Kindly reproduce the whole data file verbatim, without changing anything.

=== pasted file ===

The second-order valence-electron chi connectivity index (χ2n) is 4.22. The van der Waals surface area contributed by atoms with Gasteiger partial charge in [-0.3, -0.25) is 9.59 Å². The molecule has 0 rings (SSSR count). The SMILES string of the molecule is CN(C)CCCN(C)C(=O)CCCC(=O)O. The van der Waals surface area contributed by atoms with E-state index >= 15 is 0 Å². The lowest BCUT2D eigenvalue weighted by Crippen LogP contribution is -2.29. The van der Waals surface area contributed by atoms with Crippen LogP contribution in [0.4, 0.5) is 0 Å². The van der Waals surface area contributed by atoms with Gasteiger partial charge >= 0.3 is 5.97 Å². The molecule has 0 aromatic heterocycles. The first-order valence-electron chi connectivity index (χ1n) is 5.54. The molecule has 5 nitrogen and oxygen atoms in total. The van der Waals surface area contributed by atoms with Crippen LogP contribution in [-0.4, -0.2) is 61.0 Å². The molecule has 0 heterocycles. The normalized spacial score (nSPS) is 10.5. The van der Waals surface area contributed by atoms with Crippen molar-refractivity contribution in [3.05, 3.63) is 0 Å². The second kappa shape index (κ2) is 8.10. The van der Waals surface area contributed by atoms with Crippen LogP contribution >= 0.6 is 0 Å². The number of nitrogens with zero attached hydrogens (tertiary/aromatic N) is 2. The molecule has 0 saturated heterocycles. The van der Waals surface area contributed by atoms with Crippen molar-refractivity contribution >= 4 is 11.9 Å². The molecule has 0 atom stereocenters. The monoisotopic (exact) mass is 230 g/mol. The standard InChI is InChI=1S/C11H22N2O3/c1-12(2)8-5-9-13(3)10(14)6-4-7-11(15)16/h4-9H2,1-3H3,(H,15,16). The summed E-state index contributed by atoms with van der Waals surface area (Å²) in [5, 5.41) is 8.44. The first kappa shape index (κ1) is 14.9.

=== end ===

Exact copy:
The second-order valence-electron chi connectivity index (χ2n) is 4.22. The van der Waals surface area contributed by atoms with Gasteiger partial charge in [-0.3, -0.25) is 9.59 Å². The molecule has 0 rings (SSSR count). The SMILES string of the molecule is CN(C)CCCN(C)C(=O)CCCC(=O)O. The van der Waals surface area contributed by atoms with E-state index >= 15 is 0 Å². The lowest BCUT2D eigenvalue weighted by Crippen LogP contribution is -2.29. The van der Waals surface area contributed by atoms with Crippen LogP contribution in [0.4, 0.5) is 0 Å². The van der Waals surface area contributed by atoms with Gasteiger partial charge >= 0.3 is 5.97 Å². The molecule has 0 aromatic heterocycles. The first-order valence-electron chi connectivity index (χ1n) is 5.54. The molecule has 5 nitrogen and oxygen atoms in total. The van der Waals surface area contributed by atoms with Crippen LogP contribution in [-0.4, -0.2) is 61.0 Å². The molecule has 0 heterocycles. The normalized spacial score (nSPS) is 10.5. The van der Waals surface area contributed by atoms with Crippen molar-refractivity contribution in [3.05, 3.63) is 0 Å². The second kappa shape index (κ2) is 8.10. The van der Waals surface area contributed by atoms with Crippen LogP contribution >= 0.6 is 0 Å². The number of nitrogens with zero attached hydrogens (tertiary/aromatic N) is 2. The molecule has 0 saturated heterocycles. The van der Waals surface area contributed by atoms with Crippen molar-refractivity contribution >= 4 is 11.9 Å². The molecule has 0 atom stereocenters. The monoisotopic (exact) mass is 230 g/mol. The standard InChI is InChI=1S/C11H22N2O3/c1-12(2)8-5-9-13(3)10(14)6-4-7-11(15)16/h4-9H2,1-3H3,(H,15,16). The summed E-state index contributed by atoms with van der Waals surface area (Å²) in [5, 5.41) is 8.44. The first kappa shape index (κ1) is 14.9.